It is the first (or second or third!) day of preschool. As a preschool director, I patrol the doorways, greeting new arrivals and projecting what I hope is a happy, excited attitude about the beginning of a new school year! I see quivering lips, tears in the eyes, arms reaching for one more hug as our new little students line up to follow their teacher to the classroom. I offer the box of tissues in my hand to the anxious parents attached to these lips, eyes and arms, assuring them that we will call if they are needed before pick-up time!
The first few days of preschool can be an anxious time for both parents and students. There is really no magic formula for getting through it, but a few well-thought-out actions will help. Teachers often opt to follow the lead of the parents in this matter. Parents are their child’s first and best teacher, and know their child best. A parent knows if a display of emotion is genuine or not. Some children are truly distraught at the thought of being left in an unfamiliar place; others are masters at manipulating mom and dad.
Some parents elect to follow their child to the classroom and see that they are settled in, busy and smiling before making their exit. Other parents have a different attitude as they approach the door of the preschool: “Just peel him off of me and keep him!” Quite often a parent knows that their little ankle-biter will have a temporary outburst of emotion, but settle down once mom or dad is out of sight. Many parents will ‘hang out’ in or near the building until they are sure that the crying they hear is not coming from their child. A few parents will call the school office from the parking lot to see if they are needed.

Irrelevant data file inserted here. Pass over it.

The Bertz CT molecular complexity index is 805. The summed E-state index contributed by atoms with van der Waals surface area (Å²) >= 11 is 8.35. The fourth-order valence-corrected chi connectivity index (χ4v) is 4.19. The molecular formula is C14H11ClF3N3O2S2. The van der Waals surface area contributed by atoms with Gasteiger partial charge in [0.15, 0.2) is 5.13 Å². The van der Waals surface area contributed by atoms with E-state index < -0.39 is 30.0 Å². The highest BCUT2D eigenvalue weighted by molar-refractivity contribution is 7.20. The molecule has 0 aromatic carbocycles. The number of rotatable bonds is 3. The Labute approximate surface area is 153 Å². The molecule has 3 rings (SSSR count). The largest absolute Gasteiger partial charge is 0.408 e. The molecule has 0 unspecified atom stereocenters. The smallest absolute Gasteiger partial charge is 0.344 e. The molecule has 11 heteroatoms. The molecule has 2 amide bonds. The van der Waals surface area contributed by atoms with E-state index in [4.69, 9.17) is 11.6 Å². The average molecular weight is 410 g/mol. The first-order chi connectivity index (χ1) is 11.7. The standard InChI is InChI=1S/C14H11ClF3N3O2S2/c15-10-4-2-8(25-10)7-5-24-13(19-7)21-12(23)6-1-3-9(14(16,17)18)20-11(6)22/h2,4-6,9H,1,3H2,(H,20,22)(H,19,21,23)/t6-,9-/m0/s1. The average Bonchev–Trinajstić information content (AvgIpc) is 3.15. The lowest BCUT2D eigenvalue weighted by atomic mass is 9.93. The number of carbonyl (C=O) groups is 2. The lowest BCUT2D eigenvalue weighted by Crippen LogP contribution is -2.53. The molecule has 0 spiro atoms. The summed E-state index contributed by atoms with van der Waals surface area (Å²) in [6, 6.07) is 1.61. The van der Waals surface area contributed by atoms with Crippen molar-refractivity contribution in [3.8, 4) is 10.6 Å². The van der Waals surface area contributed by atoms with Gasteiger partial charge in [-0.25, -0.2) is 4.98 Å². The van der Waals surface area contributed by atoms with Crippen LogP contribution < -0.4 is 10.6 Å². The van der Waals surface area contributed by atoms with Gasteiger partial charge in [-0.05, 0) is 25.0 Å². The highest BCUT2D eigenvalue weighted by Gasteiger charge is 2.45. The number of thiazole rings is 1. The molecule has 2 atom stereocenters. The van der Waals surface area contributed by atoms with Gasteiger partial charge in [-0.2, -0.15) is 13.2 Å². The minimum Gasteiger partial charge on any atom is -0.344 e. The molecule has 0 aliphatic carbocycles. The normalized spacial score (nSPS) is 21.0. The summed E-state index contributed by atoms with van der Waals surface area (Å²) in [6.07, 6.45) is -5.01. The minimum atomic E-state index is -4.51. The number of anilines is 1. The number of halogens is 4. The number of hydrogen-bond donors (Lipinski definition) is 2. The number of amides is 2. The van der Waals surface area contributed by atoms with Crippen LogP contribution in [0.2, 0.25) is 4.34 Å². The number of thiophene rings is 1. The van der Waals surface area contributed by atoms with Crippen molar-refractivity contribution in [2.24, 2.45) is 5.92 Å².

What can parents do to help a child who might suffer from separation anxiety? Here are a few suggestions:
1. If possible, visit the preschool with your child a few times before that first day. Arrange to meet the teacher at least once.
2. Point out the preschool as you drive by on other errands: “Look! There is your new school! You get to go meet your new friends in just a few days!”
3. Allow your child to take a ‘security’ item with them from home: a blanket, a favorite stuffed animal, book or toy. Preschool teachers understand this need and are patient with the children bringing items from home for the first several days of school. If the item becomes a distraction to other children, the teacher can suggest that the child put it on her desk for safe keeping, but still within view of the child. Or the item can be placed in your child’s backpack for a ‘rest’ and be taken out again at playtime.
5. Depending upon how you feel about ‘bribes,’ you can make a ‘deal’ with your child: “If we have NO TEARS today at preschool, we’ll have a cookies and milk party when you get home!”
6. Bring a family picture to preschool for your child to tape inside the lid of her pencil box.
7. Give your child a special item that reminds him of you. Example: the bracelet you are wearing, an item from your purse or the car. Assure him that you will be back to get him and the item.
What can a preschool staff do to help children during this transition time?